Guru Nanak father Kalyanaraya invited his friends and acquaintances to perform the Yajna. Putting the child Nanak in the seat, the priests asked him to recite some mantras. At that time, Nanak asked the purpose of performing Yajna. Born into a fanatical Hindu family, he asked such a big question on the day of Yajna.
But, calming down, he reminded Guru Nanak by the priests, ‘Now your Yajna is being performed. According to the dignity of the religion, this sacred rope is worn by every Hindu through this ritual. According to the religion, you are born again only after the sacrificial rites are completed. That is why you are being initiated according to this religion.
Nanak asked, ‘But this is a thread. Isn’t it dirty? ‘
The teacher said, “Yes, but it can be cleaned.”
Again Nanak asked, “It can be broken, can’t it?”
The Guru said, “It can be broken, but it is possible to wear a new one.”
Nanak thought again, “Is it possible to burn with the body after death?” What is the use of wearing it if one cannot keep the sanctity of one’s body, soul and self-sacrificing? None of the Guru Purohits present there could answer this question of Nanak. Again Nanak asked, ‘Guruji, if there is no Yajna that is never dirty and never broken? If so, wear it. ‘
Most philosophers have been established by such sharp questions since childhood. Whether Guru Nanak or Vivekananda or Shankaracharya. Everyone’s similar life stories can be heard. They have all been established in the society due to their different philosophies.
One of such philosophers is Guru Nanak, the promoter of Sikhism. The story of his struggle from the beginning of his life is different. Her mother’s labor pains also started with the frightening roar of the clouds, the flash of lightning and the feeling of rain. That pain did not give birth to only one Nanak. A new theory has also been born.
Although his actual birth took place in the month of Chait 1487, his birthday is celebrated in Kattik by combining the extra month and the date. During his lifetime, Guru Nanak held the view that no human being should be considered as his own and as a stranger. In his view, God does not discriminate against anyone on the basis of what they worship and not on the basis of what they do not worship. He taught us to believe in our deeds more than to believe in God.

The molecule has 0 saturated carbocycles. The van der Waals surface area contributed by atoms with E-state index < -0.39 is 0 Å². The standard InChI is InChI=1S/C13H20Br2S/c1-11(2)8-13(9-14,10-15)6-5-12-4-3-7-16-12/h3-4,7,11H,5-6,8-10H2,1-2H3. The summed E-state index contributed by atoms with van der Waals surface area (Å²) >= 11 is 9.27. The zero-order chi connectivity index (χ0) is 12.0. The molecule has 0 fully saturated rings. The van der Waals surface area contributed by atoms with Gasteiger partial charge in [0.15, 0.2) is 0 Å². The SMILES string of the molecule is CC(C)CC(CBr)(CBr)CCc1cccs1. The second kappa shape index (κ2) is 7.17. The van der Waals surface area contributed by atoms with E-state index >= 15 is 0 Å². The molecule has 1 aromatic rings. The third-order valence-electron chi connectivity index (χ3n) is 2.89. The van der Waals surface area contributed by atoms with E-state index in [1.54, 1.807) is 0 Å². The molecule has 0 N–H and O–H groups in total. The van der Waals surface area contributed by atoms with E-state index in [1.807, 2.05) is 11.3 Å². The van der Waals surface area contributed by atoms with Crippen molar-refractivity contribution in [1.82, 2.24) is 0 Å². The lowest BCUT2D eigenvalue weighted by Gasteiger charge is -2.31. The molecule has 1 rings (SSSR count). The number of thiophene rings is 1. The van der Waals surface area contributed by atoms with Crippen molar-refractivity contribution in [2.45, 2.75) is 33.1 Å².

He described ego, anger, greed, attachment, and lust as life-destroying factors. He advised everyone to stay away from such factors. He spoke in support of the US Alliance, but said that maintaining some independence was important for women.
When an atmosphere of hypocrisy, superstition and many anti-social evils was created in the society. At a critical time when the climate of inequality, untouchability and anarchy flourished (1487), Guru Nanak did his best to bring spiritual consciousness into the mainstream.
Nepal entry of the Sikh Religion
Following this principle, he became a theologian. Today, his theory is accepted by some 30 million people. Of that, about 20 million live in India alone.
According to Nepal’s Census 2068, the total number of Sikhs in Nepal is 609. This is especially the case for those who have come to Nepal to work in the business and service sectors and have taken Nepali citizenship by settling here. Although Sikhs have been migrating to Nepal since the time of Jung Bahadur Rana, the settlement of Sikhs in Nepal started in 1931 when the then government invited Sardar Manohar Singh to Nepal for a water project.